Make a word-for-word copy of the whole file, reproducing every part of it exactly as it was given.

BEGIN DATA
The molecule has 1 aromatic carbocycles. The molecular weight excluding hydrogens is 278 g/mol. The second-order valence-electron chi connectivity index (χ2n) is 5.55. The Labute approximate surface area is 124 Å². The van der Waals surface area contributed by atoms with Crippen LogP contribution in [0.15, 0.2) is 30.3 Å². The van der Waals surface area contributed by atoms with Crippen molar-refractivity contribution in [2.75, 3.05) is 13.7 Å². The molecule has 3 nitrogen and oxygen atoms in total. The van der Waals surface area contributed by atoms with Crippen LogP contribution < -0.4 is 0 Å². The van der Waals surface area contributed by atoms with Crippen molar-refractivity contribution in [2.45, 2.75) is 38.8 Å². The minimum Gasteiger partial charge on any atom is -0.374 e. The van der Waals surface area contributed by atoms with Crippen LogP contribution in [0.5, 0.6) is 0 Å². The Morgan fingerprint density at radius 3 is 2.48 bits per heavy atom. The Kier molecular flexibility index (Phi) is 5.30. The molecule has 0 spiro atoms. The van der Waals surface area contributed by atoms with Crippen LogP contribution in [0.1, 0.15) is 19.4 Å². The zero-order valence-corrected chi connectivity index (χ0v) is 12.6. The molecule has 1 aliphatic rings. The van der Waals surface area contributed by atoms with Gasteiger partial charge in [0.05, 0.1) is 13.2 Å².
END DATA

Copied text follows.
The molecule has 1 aromatic carbocycles. The molecular weight excluding hydrogens is 278 g/mol. The second-order valence-electron chi connectivity index (χ2n) is 5.55. The Labute approximate surface area is 124 Å². The van der Waals surface area contributed by atoms with Crippen LogP contribution in [0.15, 0.2) is 30.3 Å². The van der Waals surface area contributed by atoms with Crippen molar-refractivity contribution in [2.75, 3.05) is 13.7 Å². The molecule has 3 nitrogen and oxygen atoms in total. The van der Waals surface area contributed by atoms with Crippen LogP contribution < -0.4 is 0 Å². The van der Waals surface area contributed by atoms with Crippen molar-refractivity contribution in [2.45, 2.75) is 38.8 Å². The minimum Gasteiger partial charge on any atom is -0.374 e. The van der Waals surface area contributed by atoms with Crippen LogP contribution in [0.5, 0.6) is 0 Å². The Morgan fingerprint density at radius 3 is 2.48 bits per heavy atom. The Kier molecular flexibility index (Phi) is 5.30. The molecule has 0 spiro atoms. The van der Waals surface area contributed by atoms with Crippen LogP contribution in [0.1, 0.15) is 19.4 Å². The zero-order valence-corrected chi connectivity index (χ0v) is 12.6. The molecule has 1 aliphatic rings. The van der Waals surface area contributed by atoms with Gasteiger partial charge in [0.05, 0.1) is 13.2 Å².